Wednesday, April 26, 2017

WHAT IMMORTAL HAND Cover Reveal

It is with great pride and excitement that today I reveal the cover for my upcoming book, WHAT IMMORTAL HAND.

It is a dark tale of a dark journey, a psychological odyssey that tested me and my skill. I'm very proud of it.

Without further ado, I present the cover for WHAT IMMORTAL HAND.




Coming this September from Omnium Gatherum Media.



Wednesday, April 19, 2017

420 - Thoughts of Hunter


Today’s a holiday for some people. Underground and subversive, spoke of in gasps as one tries not to exhale. And on this day I find myself in Las Vegas and my thoughts naturally turn to my youth when I explored this city with rock and roll ringing in my ears, chemicals in my veins, and the words of Hunter S. Thompson gathering that energy together, focussing it, and fixing it into an idea transcendent of my own experience and time.

An entire generation joined the good doctor on his journey of self and social discovery. These were the wide-eyed and cynical counter-culture revolutionaries who bought a ticket and took the ride. He took them to the edge, or at least showed them the way. I discovered him late historically, but personally, he arrived at the perfect time.

Dr. Hunter S. Thompson
My brother McKeen had introduced me to Hunter S. Thompson,  but it was my peers who gave him life. Like a debauched book club, my group of friends all read Fear and Loathing in Las Vegas one year in preparation for our annual pilgrimage to see the Dead down there. The book, like those pilgrimages, changed my life.

My speed has changed since those days. This trip to Vegas is not fueled as before with drugs whose name it is illegal to speak in most places or with the friends who shined with me, but aren’t with me, and some who never will be again. But I remember and I will miss them all and wish I could have my youth again—not to change a thing, but to make more of the days that were the exception to "normal," because those are the days I remember. Those are the days whose fire still flares into flame and in whose hot embers I test all I know and want.

Today, now, here in Vegas–underbelly of the US, I particularly miss Thompson’s wit and clarity. I pray that somewhere now in our current social crisis there is a voice like his rising to light the way, a voice of the authentic and debached. A insane voice of reason in madness.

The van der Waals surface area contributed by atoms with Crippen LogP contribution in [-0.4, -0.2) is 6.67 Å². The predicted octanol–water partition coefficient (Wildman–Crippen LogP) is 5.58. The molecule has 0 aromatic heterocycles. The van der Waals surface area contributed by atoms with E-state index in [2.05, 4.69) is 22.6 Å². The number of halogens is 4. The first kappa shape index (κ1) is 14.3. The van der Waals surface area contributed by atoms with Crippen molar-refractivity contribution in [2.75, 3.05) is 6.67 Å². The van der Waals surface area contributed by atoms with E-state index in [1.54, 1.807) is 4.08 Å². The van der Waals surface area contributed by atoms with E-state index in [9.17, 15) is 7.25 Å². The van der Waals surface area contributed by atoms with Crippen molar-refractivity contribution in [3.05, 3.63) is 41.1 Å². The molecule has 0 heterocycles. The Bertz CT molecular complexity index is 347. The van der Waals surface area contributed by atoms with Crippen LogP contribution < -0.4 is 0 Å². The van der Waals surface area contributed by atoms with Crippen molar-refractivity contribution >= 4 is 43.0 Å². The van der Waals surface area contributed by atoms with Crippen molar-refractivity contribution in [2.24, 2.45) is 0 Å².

If there is, I bet that voice knows what day it is.

Today, in Vegas, I will l drink Kentucky bourbon in honor of Kentucky’s son. I will worry about the future, of politics and the planet. Of human rights and insatiable greed. I will think no one has ever had it as hard as we have now. I will lose hope, and then I will climb to a high window, or find a hill, and using eyes Hunter shaped, I will peer west and and remember this passage:

“Strange memories on this nervous night in Las Vegas. Five years later? Six? It seems like a lifetime, or at least a Main Era—the kind of peak that never comes again. San Francisco in the middle sixties was a very special time and place to be a part of. Maybe it meant something. Maybe not, in the long run . . . but no explanation, no mix of words or music or memories can touch that sense of knowing that you were there and alive in that corner of time and the world. Whatever it meant. . . .

History is hard to know, because of all the hired bullshit, but even without being sure of “history” it seems entirely reasonable to think that every now and then the energy of a whole generation comes to a head in a long fine flash, for reasons that nobody really understands at the time—and which never explain, in retrospect, what actually happened.

...

There was madness in any direction, at any hour. If not across the Bay, then up the Golden Gate or down 101 to Los Altos or La Honda. . . . You could strike sparks anywhere. There was a fantastic universal sense that whatever we were doing was right, that we were winning. . . .

And that, I think, was the handle—that sense of inevitable victory over the forces of Old and Evil. Not in any mean or military sense; we didn’t need that. Our energy would simply prevail. There was no point in fighting—on our side or theirs. We had all the momentum; we were riding the crest of a high and beautiful wave. . . .

So now, less than five years later, you can go up on a steep hill in Las Vegas and look West, and with the right kind of eyes you can almost see the high-water mark—that place where the wave finally broke and rolled back.” 

― Hunter S. Thompson, Fear and Loathing in Las Vegas


That always gets me. I take hope from it and with the right kind of eyes, it makes me search the horizon for the next wave.


Happy 420!



Thursday, April 13, 2017

The Artist and the Salesman